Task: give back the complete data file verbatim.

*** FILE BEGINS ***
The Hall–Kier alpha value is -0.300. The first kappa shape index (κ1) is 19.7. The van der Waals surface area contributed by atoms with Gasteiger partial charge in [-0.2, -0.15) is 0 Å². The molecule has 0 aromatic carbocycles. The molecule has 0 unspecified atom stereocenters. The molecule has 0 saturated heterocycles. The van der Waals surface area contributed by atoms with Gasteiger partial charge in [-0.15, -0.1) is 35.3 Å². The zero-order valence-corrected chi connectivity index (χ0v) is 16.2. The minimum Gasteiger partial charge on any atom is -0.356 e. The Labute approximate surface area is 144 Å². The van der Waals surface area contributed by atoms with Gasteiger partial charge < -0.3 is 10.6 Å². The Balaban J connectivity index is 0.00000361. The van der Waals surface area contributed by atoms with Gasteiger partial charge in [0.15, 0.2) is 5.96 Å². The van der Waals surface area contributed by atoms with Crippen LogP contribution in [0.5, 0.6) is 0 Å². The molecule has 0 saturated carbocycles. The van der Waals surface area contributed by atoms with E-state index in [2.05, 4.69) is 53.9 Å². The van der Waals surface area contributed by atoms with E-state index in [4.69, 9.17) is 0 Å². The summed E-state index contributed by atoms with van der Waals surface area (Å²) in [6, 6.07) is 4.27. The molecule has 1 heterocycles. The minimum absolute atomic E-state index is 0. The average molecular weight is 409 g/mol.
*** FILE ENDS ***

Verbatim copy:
The Hall–Kier alpha value is -0.300. The first kappa shape index (κ1) is 19.7. The van der Waals surface area contributed by atoms with Gasteiger partial charge in [-0.2, -0.15) is 0 Å². The molecule has 0 aromatic carbocycles. The molecule has 0 unspecified atom stereocenters. The molecule has 0 saturated heterocycles. The van der Waals surface area contributed by atoms with Gasteiger partial charge in [-0.15, -0.1) is 35.3 Å². The zero-order valence-corrected chi connectivity index (χ0v) is 16.2. The minimum Gasteiger partial charge on any atom is -0.356 e. The Labute approximate surface area is 144 Å². The van der Waals surface area contributed by atoms with Gasteiger partial charge < -0.3 is 10.6 Å². The Balaban J connectivity index is 0.00000361. The van der Waals surface area contributed by atoms with Gasteiger partial charge in [0.15, 0.2) is 5.96 Å². The van der Waals surface area contributed by atoms with Crippen LogP contribution in [0.5, 0.6) is 0 Å². The molecule has 0 saturated carbocycles. The van der Waals surface area contributed by atoms with E-state index in [2.05, 4.69) is 53.9 Å². The van der Waals surface area contributed by atoms with E-state index in [4.69, 9.17) is 0 Å². The summed E-state index contributed by atoms with van der Waals surface area (Å²) in [6, 6.07) is 4.27. The molecule has 1 heterocycles. The minimum absolute atomic E-state index is 0. The average molecular weight is 409 g/mol.